Miss_Mudcat is offline   Reply With Quote
Old May 2, 2006   #8
DonnaMarieNJ
Tomatovillian™
 
DonnaMarieNJ's Avatar
 
Join Date: Mar 2006
Location: Northeast New Jersey
Posts: 649
Default

Now I'm hungry and I just had root canal....

....sigh.....
DonnaMarieNJ is offline   Reply With Quote
Old June 30, 2006   #9
SelfSufficient1
Tomatovillian™
 
SelfSufficient1's Avatar
 
Join Date: Feb 2006
Location: Georgia, USA
Posts: 188
Default

I tried drying mine once but Phil did not like the skins on them. On pizza does sound good though.
__________________
I could spend all day here!
SelfSufficient1 is offline   Reply With Quote
Old July 8, 2006   #10
David52
Tomatovillian™
 
David52's Avatar
 
Join Date: Jul 2006
Location: SW Colorado
Posts: 74
Default Drying big beefsteaks

A few years ago, we had one of those big harvest years with hundreds of the various varieties of the big beef steaks. We used a food dehydrator with every other shelf removed. We took an individual tomato, sliced off the top and bottom to yield an inch thick slab, and placed these on the dryer shelves, packing them in there, jamming them in until the shelves sagged. A bushel of tomatoes will fill a 14 shelf dryer. 24-30 hours later, some can be removed, some need to have a bit of skin pierced and let go for another 12 hours. They dry out to the thickness of thinnish cardboard, like a couple of pieces that one would find holding up the collar of a new shirt.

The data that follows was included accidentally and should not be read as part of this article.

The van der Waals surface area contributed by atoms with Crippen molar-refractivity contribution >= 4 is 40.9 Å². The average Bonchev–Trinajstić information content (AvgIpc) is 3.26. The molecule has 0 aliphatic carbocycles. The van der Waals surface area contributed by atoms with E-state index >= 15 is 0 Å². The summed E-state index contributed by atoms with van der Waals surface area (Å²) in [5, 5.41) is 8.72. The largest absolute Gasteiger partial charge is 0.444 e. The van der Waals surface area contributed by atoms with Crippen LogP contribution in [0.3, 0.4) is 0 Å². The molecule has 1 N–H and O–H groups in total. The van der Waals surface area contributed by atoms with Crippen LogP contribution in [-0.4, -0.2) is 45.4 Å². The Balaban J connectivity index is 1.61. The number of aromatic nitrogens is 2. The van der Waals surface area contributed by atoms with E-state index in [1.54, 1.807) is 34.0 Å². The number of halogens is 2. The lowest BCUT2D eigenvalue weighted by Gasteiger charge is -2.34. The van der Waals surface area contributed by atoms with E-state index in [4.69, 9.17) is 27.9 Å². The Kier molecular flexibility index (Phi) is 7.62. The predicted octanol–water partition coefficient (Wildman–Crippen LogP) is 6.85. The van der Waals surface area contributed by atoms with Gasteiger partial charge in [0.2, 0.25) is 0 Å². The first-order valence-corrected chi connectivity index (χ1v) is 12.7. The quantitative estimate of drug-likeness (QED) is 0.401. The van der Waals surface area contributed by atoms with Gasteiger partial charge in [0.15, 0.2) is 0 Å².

The result is considerably different from the run-of-the-mill dried tomato; there are distinct, wonderful differences between varieties (although they don't necessarily taste much like a fresh one). I made the mistake of jumbling them altogether when they were dried, it would be fun to keep the varieties separate.

One caveat, here its very low humidity so things dry quickly, so your milage may vary re drying times. However, moistened with a bit of balsamic / water / soy combo, they make a seriously good sandwich. On whole wheat toast.
__________________
That last tomato, dear? What last tomato? That stain on my shirt collar? Um, er, lipstick.
David52 is offline   Reply With Quote
Old April 30, 2008   #11
tuk50
Tomatovillian™
 
tuk50's Avatar
 
Join Date: Oct 2007
Location: Tucson, Arizona (catalina)
Posts: 413
Default

Last year my dil ate smoked dried tomatoes at a Italian restraunt and asked me to make her some, so I had Black Plum growing and used them cut in half and I used heavy smoke from wet Mesquite chips for one hour then moved them into the dehydrator at 120deg overnight and pierced with exacto knife the next morning and continued drying till pliable and placed in widemouth pint jars covered with EVOO. I let them stand in cool dark shelf for about a week and within a month we had eaten all 4pints. This year we are trying Black Cherry. They are surprisingly delicious!8)